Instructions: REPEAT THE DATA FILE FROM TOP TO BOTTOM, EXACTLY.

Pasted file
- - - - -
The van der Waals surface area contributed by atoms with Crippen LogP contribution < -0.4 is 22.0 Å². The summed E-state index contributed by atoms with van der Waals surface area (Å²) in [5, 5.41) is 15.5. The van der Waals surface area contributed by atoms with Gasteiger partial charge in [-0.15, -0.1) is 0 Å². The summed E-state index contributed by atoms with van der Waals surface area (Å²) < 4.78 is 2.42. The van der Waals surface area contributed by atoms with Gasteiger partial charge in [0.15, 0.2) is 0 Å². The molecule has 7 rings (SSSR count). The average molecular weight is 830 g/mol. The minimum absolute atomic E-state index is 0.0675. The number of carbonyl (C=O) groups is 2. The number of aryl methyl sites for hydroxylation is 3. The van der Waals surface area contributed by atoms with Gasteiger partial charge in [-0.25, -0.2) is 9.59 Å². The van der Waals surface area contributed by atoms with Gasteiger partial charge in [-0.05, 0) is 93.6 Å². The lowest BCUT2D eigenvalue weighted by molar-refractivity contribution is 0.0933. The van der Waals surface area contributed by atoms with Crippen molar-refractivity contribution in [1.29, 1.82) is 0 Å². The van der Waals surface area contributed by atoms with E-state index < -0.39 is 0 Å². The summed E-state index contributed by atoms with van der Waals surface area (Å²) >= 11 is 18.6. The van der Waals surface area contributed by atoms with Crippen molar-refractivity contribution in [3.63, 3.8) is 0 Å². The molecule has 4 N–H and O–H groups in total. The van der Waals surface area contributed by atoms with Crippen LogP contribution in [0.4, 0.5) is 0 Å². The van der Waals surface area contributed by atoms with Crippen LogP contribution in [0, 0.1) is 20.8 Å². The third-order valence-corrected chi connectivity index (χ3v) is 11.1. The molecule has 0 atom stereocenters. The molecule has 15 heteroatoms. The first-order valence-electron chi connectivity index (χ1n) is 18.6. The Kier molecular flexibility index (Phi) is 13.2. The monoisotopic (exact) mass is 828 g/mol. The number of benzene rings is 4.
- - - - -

The van der Waals surface area contributed by atoms with Crippen LogP contribution < -0.4 is 22.0 Å². The summed E-state index contributed by atoms with van der Waals surface area (Å²) in [5, 5.41) is 15.5. The van der Waals surface area contributed by atoms with Gasteiger partial charge in [-0.15, -0.1) is 0 Å². The summed E-state index contributed by atoms with van der Waals surface area (Å²) < 4.78 is 2.42. The van der Waals surface area contributed by atoms with Gasteiger partial charge in [0.15, 0.2) is 0 Å². The molecule has 7 rings (SSSR count). The average molecular weight is 830 g/mol. The minimum absolute atomic E-state index is 0.0675. The number of carbonyl (C=O) groups is 2. The number of aryl methyl sites for hydroxylation is 3. The van der Waals surface area contributed by atoms with Gasteiger partial charge in [-0.25, -0.2) is 9.59 Å². The van der Waals surface area contributed by atoms with Gasteiger partial charge in [-0.05, 0) is 93.6 Å². The lowest BCUT2D eigenvalue weighted by molar-refractivity contribution is 0.0933. The van der Waals surface area contributed by atoms with Crippen molar-refractivity contribution in [1.29, 1.82) is 0 Å². The van der Waals surface area contributed by atoms with E-state index < -0.39 is 0 Å². The summed E-state index contributed by atoms with van der Waals surface area (Å²) >= 11 is 18.6. The van der Waals surface area contributed by atoms with Crippen molar-refractivity contribution in [3.63, 3.8) is 0 Å². The molecule has 4 N–H and O–H groups in total. The van der Waals surface area contributed by atoms with Crippen LogP contribution in [0.4, 0.5) is 0 Å². The van der Waals surface area contributed by atoms with Crippen LogP contribution in [0, 0.1) is 20.8 Å². The third-order valence-corrected chi connectivity index (χ3v) is 11.1. The molecule has 0 atom stereocenters. The molecule has 15 heteroatoms. The first-order valence-electron chi connectivity index (χ1n) is 18.6. The Kier molecular flexibility index (Phi) is 13.2. The monoisotopic (exact) mass is 828 g/mol. The number of benzene rings is 4.